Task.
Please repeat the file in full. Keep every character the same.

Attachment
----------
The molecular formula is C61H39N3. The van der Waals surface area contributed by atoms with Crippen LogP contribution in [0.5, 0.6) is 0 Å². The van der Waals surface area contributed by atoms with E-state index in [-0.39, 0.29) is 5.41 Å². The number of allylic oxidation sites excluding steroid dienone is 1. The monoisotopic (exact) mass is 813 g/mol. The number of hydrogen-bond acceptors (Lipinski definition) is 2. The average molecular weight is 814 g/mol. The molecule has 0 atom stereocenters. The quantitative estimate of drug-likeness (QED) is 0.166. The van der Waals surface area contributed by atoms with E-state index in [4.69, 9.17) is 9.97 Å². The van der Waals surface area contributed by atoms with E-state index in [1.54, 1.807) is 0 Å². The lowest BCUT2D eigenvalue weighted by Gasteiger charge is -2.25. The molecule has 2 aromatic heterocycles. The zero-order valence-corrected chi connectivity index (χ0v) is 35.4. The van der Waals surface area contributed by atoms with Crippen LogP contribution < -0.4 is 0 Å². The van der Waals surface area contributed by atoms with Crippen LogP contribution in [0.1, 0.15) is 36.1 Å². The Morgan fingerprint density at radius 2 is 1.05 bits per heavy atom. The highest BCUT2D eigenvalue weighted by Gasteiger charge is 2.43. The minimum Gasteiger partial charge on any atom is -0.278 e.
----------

The molecular formula is C61H39N3. The van der Waals surface area contributed by atoms with Crippen LogP contribution in [0.5, 0.6) is 0 Å². The van der Waals surface area contributed by atoms with E-state index in [-0.39, 0.29) is 5.41 Å². The number of allylic oxidation sites excluding steroid dienone is 1. The monoisotopic (exact) mass is 813 g/mol. The number of hydrogen-bond acceptors (Lipinski definition) is 2. The average molecular weight is 814 g/mol. The molecule has 0 atom stereocenters. The quantitative estimate of drug-likeness (QED) is 0.166. The van der Waals surface area contributed by atoms with E-state index in [4.69, 9.17) is 9.97 Å². The van der Waals surface area contributed by atoms with E-state index in [1.54, 1.807) is 0 Å². The lowest BCUT2D eigenvalue weighted by Gasteiger charge is -2.25. The molecule has 2 aromatic heterocycles. The zero-order valence-corrected chi connectivity index (χ0v) is 35.4. The van der Waals surface area contributed by atoms with Crippen LogP contribution < -0.4 is 0 Å². The van der Waals surface area contributed by atoms with Crippen LogP contribution in [0.1, 0.15) is 36.1 Å². The Morgan fingerprint density at radius 2 is 1.05 bits per heavy atom. The highest BCUT2D eigenvalue weighted by Gasteiger charge is 2.43. The minimum Gasteiger partial charge on any atom is -0.278 e.